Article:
Reaching out and touching is so natural, even the organelles inside our cells do it. New research at the Weizmann Institute of Science used a unique method to uncover a number of new such areas of contact, or contact sites, between organelles as well as several tiny “tethers” that extend from one organelle’s membrane to another, enabling physical contact. Using this method, the scientists also investigated the function of one particular point of contact that may be implicated in disease. The results of this study were published in Nature Communications.
The organelles are specialized parts of the cell: The nucleus stores our genetic material; mitochondria produce energy; the endoplasmic reticulum sorts and folds proteins for secretion; the lysosomes degrade proteins; and so on. And each of these is walled off by its own wall or membrane. “But no organelle is an island,” says Staff Scientist Dr. Einat Zalckvar, in the group of Prof. Maya Schuldiner of the Institute’s Molecular Genetics Department. Schuldiner had previously discovered certain contact points and their tethers. But these contacts are so small – just a few tens of nanometers in length – they don’t show up in standard microscope images, and until now only a few of those believed to exist had been uncovered.
Schuldiner and Zalckvar, together with research student Nadav Shai, decided to take a new approach to finding organelle contacts and their tethers. They took yeast cells and coated one of their organelles with one half of a protein that is fluorescent: When whole, this protein glows under the microscope. The other half of the fluorescent protein was attached to different organelles. When the two membranes are in contact, the two halves form a whole, glowing protein that can be detected under any standard fluorescence microscope. Yeast cells are grown in thousands of wells at a time in Schuldiner’s lab and automatically scanned for results, so once their method was perfected, the team could not only test the contacts between a number of different organelles in a single study, but they could also screen all of the yeast genes for potential tethers.
In this way, the researchers were able to map the physical connections between a number of main organelles and to report on four completely new contact sites. “We found that all of the organelles that we tagged are able to physically interact with all of the others,” says Shai. “Tethers organize the cell and assign locations to the organelles. For example, if two organelles must work closely together, they will naturally be tethered together in a certain area of the cell. Tethering also seems to be a way of efficiently transferring, from one organelle to another, certain materials and messages that could do harm in the wrong places,” he adds.
The group then decided to investigate one particular contact site that ties mitochondria to peroxisomes. The mitochondria, as noted, are the energy plants of the cell. Peroxisomes function to break down fats that can be used for energy and to detoxify those that can poteintially harm the cell. For example, the lipids found in the myelin coatings that sheathe the nerve cells are toxic in high amounts; a lack of peroxisome function in those cells leads to their death and to mental retardation. In general, malfunctions in this process can cause several rare but devastating genetic “peroxisome diseases,” including X-ALD, the disease depicted in the movie Lorenzo’s Oil.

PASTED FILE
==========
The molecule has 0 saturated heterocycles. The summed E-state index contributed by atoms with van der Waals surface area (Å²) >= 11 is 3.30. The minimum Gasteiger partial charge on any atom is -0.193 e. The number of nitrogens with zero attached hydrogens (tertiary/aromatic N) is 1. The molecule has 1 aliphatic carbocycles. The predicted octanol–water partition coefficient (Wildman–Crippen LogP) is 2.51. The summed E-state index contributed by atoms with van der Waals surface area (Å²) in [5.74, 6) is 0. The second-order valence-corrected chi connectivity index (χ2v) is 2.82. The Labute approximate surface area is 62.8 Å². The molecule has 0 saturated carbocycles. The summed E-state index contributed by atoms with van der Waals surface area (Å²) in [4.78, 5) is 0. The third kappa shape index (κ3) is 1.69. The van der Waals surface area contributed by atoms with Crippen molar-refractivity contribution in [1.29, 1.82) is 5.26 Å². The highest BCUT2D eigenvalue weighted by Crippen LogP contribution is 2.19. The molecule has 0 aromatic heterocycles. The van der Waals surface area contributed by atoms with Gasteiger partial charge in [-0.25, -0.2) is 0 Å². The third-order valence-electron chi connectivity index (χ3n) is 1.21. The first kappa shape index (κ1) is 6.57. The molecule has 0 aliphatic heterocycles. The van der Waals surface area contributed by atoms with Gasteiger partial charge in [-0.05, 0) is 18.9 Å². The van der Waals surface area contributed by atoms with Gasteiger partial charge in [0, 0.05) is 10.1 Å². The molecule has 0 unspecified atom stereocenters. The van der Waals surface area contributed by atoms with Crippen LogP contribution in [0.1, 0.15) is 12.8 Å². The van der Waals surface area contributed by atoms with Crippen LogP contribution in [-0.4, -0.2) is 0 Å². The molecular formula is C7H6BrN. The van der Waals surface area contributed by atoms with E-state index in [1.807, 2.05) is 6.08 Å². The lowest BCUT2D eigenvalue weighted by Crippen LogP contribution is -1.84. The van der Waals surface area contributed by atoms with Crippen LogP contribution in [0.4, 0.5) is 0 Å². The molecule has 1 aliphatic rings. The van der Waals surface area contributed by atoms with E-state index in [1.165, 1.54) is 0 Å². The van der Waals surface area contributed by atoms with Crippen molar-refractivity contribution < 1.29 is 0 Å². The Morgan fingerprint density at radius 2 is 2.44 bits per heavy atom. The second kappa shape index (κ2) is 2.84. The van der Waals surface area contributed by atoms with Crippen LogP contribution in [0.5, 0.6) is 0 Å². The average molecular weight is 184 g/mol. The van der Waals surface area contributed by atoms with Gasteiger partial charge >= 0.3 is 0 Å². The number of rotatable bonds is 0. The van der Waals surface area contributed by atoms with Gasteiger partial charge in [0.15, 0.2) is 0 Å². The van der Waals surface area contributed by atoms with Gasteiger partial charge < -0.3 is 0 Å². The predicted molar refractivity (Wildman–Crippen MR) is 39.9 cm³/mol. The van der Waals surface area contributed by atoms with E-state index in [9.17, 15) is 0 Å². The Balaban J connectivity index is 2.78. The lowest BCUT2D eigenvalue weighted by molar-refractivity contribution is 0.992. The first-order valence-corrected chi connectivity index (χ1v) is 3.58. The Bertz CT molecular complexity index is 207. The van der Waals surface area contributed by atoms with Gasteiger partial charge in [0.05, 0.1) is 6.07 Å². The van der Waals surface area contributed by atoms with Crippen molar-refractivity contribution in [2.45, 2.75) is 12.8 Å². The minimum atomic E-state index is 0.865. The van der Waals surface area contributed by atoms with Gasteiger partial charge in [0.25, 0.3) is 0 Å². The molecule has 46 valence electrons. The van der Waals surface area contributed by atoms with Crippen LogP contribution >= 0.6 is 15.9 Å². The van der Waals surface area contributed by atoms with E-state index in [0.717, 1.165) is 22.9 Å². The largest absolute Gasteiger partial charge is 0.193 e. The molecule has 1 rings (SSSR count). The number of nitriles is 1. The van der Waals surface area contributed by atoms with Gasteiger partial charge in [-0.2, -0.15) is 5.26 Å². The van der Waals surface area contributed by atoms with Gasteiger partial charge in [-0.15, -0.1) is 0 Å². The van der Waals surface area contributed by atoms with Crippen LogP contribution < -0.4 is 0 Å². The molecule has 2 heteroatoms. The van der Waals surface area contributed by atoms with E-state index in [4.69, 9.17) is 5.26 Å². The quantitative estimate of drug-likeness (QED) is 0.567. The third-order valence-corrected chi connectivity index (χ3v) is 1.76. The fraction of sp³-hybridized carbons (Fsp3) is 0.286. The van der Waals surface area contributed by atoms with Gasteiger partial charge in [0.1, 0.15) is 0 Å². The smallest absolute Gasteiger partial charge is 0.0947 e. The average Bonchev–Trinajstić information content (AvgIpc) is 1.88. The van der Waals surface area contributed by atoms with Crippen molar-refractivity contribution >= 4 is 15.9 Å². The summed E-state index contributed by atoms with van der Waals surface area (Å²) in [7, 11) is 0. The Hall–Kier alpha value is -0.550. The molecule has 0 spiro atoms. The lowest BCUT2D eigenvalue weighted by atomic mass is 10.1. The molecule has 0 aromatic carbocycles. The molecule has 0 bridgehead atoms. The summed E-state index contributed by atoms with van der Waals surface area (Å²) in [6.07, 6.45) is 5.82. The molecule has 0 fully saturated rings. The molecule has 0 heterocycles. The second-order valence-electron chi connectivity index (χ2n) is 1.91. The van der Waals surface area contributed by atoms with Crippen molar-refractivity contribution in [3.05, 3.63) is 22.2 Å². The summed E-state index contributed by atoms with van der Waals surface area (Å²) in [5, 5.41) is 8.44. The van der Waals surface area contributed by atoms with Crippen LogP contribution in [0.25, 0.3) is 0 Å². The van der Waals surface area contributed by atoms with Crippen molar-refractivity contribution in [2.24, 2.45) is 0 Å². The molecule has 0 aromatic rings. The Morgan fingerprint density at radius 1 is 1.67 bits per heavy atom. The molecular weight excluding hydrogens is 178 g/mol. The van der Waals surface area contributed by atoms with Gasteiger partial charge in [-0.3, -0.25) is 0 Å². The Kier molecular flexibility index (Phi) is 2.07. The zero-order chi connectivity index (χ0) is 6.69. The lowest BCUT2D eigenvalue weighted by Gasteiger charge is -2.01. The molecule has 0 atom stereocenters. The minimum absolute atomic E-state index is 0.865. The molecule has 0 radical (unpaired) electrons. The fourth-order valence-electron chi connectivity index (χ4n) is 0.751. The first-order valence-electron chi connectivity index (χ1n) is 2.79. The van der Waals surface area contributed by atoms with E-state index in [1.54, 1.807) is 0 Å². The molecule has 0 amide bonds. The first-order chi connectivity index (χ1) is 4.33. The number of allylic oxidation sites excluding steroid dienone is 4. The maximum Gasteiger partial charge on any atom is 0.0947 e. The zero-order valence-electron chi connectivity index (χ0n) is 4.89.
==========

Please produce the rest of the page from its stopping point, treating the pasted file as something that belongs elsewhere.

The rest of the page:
A large part of the broken-down fats go directly to mitochondria for energy consumption. In other words, peroxisomes need to connect efficiently to mitochondria. The group succeeded in identifying two genes that produce the mitochondria-peroxisome tethers. Working with a group of peroxisome disease specialists in the Academic Medical Center of the University of Amsterdam, the Netherlands, the team identified the function of this contact site: transferring the broken-down fats to mitochondria for final breakdown. The study suggests that certain peroxisome diseases could actually be tether disorders, that is, a failure of the peroxisome to get fat products to where they are needed.
Tethers organize the cell and assign locations to the organelles
“Yeast cells,” explains Zalckvar, “are nearly the same as ours when it comes to basic functions. So the contacts and tethers we see in yeast probably exist in our cells as well. But yeast are easy to grow, they have fewer genes, and they are well-studied. Once we identify genes in yeast cells, we know where to look in human ones.”
Shai: “Many labs are already adopting our technique to discover new connections within cells. Since it only requires standard microscopes and tools that are found in most labs, and as it works equally well in human cells, we think it will prove useful to many geneticists and cell biologists.”
Zalckvar: “The discovery of contact sites within the cell in recent years has really opened our eyes. If, only a few years ago, we thought that organelles floated within the ‘soup’ of the cell and picked up messages floating in this soup, we now know that each organelle has its own location within the cell, and this location is determined by the network of tethers that also provide a direct means of passing materials through physical contact.” “This understanding of how organelles are organized and interact has revolutionized cell biology,” says Schuldiner. “We believe that our new method of uncovering contacts will lead scientists down new and interesting paths in the years to come.”
Prof. Maya Schuldiner's research is supproted by the Edmond de Rothschild Foundations; the Foundation Adelis; the Berlin Family Foundation; and the University of Michigan. Prof. Schuldiner is the incumbent of the Dr. Gil Omenn and Martha Darling Professorial Chair in Molecular Genetics.
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